Will Your Portfolio Survive The Apocalypse?

Obviously, I don't mean a literal apocalypse (the stock market certainly won't matter then), but rather investors who prepare for the absolute worst-case in the stock market that's more aligned with how bad things got about 10 years ago during the great recession. 

I was inspired by this piece from Investopedia which discusses the elements necessary to create an "apocalypse portfolio." While I'm not going to suggest any specific stocks (though I will mention some companies by name), it will definitely help to take a look at areas of financial safety when it comes to investing in stocks.

Are you ready? Hope so!

Safety Picks

Generally, these are stocks that require a great deal of stability, independent of what the market is doing. Oil exploration, refining, and marketing are all vital activities, so is the preservation of precious metals like copper, silver and gold, as well as telecom companies (because people will still need cellphones and cell service). A good portfolio would, therefore, have companies like Chevron (CVX), Newmont Mining Corp. (NEM), and Verizon (VZ). These are great if things get REALLY bad.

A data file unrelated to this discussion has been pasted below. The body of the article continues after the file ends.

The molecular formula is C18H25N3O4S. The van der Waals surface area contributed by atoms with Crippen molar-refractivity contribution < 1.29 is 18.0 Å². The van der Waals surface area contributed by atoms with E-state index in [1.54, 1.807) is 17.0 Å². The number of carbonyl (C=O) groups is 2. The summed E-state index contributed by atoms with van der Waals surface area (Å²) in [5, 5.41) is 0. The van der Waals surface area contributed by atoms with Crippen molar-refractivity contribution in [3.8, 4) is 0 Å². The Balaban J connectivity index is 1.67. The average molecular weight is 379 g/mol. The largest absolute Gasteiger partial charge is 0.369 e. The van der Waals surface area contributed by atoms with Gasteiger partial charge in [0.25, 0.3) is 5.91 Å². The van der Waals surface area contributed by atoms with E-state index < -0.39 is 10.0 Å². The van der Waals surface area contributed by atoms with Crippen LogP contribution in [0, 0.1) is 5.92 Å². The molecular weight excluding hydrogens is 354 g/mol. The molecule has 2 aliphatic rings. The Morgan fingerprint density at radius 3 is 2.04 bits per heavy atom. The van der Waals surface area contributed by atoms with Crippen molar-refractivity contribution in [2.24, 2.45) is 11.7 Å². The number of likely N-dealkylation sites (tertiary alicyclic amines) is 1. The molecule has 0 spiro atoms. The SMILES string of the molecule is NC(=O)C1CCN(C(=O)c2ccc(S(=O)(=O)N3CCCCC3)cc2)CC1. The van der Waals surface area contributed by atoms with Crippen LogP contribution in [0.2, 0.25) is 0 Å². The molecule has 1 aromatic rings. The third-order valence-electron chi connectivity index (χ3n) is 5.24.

Defensive Picks 

In order to be on the defense before a recession, investors are generally advised to rotate out of richly valued technology shares into more defensive energy and utility stocks that offer attractive dividend yields (naturally). U.S. Treasury Bonds are another alternative for safety-oriented investors, even though the yields are at multi-year lows, but there is no risk for loss of principal. However, if you didn't want to own individual stocks, ETFs or ETNs in sectors like energy, gold, telecommunications, silver, mining, and consumer staples are also a great way to get capital gains with a little more risk. 

What to Short

Other than the obvious answer, which would be to just "sell everything," there is a process to determining what to sell. Firstly, anything that is a luxury, in particular, a luxury to those in the upper-middle to middle-middle classes in the US because they will be so concerned with preserving their retirement money they simply cannot afford luxury goods and dining out. Secondly, financials and (some) technology stocks. Banks will be less likely and less able to lend, plus new investors are not likely to come about to open accounts in a recession, so brokerage stocks would likely fare the worst of the financials. Technology (non-necessities) would also suffer, namely companies like Google or semiconductors like Nvidia. 

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